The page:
The View from the Summit


Politicians in this country adopt a sliding scale for their public announcements. At the bottom of the propaganda pole is your common or garden press conference, which happily suffices for everyday events. More important issues may warrant the status of a formal ministerial statement. And matters of real gravity demand nothing less than a radio interview with Lawsy.

So it was that in mid-May, Federal Indigenous Affairs Minister Mal Brough duly appeared on the John Laws Morning Show. As luck would have it, the Minister was on the line from Alice Springs Lawsy just called it ‘The Alice’ replete with war stories from his visit to the front line the previous night.


Brough was just back from the Todd River, where he’d spoken with a group of Aboriginal women, one of whom sported a gash on her face as she drank moselle in the early morning sunshine. ‘ We’ve got to get rid of that, that’s destroying you, it’s taking your soul’ the Minister had told them.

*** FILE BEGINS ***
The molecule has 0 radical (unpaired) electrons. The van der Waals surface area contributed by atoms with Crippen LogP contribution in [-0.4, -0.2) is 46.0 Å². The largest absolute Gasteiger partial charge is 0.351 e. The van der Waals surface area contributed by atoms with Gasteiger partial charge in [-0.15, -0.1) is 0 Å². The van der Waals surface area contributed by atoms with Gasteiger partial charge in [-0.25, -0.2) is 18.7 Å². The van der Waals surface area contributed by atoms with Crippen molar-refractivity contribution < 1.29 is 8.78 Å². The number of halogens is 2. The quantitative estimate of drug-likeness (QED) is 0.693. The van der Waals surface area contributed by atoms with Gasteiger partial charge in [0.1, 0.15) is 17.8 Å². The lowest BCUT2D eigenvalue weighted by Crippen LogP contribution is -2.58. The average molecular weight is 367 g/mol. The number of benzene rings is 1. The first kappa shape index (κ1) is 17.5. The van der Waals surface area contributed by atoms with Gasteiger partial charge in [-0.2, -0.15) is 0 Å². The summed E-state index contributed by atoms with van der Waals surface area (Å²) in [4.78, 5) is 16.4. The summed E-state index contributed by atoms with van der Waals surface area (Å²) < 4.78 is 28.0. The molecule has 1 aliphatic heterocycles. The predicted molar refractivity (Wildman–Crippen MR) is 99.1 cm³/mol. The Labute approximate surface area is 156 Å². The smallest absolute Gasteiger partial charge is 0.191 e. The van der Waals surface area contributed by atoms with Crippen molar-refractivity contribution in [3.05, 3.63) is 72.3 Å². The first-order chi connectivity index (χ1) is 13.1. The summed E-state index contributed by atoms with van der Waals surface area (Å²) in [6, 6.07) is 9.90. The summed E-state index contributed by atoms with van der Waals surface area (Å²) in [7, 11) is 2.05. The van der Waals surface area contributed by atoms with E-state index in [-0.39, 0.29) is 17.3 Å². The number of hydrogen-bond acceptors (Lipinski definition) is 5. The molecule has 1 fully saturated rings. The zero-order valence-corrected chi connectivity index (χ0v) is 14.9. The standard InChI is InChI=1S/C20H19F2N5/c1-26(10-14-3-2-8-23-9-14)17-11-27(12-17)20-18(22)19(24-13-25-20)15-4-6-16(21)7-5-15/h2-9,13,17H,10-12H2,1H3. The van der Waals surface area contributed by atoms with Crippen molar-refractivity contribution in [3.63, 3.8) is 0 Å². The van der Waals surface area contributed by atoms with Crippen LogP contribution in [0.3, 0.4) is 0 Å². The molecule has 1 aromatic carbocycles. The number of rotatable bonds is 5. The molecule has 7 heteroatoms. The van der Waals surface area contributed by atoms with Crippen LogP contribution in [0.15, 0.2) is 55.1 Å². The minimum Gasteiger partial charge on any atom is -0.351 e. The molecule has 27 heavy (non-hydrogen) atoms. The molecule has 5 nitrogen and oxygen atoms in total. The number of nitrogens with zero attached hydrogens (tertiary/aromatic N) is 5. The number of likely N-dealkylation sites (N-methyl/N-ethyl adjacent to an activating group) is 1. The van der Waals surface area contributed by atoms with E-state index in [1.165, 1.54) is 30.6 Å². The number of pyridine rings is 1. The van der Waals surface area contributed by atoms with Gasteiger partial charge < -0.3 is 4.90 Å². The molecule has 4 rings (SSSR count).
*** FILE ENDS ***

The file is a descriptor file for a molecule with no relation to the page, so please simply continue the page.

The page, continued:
He then apologised to Big John for ‘digressing’. (‘No, no, it’s interesting’ offered the gracious radio announcer.) The Minister had, after all, contacted Lawsy to tell him about the Summit on Violence and Child Abuse in Indigenous Communities:

I will be inviting Premiers to send who they think is appropriate from their State and Territory Governments, to an urgent meeting with me, to have a national approach to th[e]devastating impact of violence and child and female abuse.

For spin doctors, the image of the ‘summit’ is irresistible. The Macquarie Dictionary defines the word as ‘the highest point of attainment or aspiration’ very much the kind of language that ministers wish to associate with their political products.

The 26 June meeting in Canberra between Brough and his State and Territory counterparts was intended to explore the reasons behind the violence that wreaks havoc in some remote Indigenous communities.

The Minister dangled the bait: 130 million Commonwealth dollars for law and order, to be met ‘dollar for dollar’ by the States and Territories. But there was a catch. The deal was offered on an ‘all or nothing’ basis, and States would be required to remove any consideration of ‘customary law’ in the sentencing deliberations of their courts.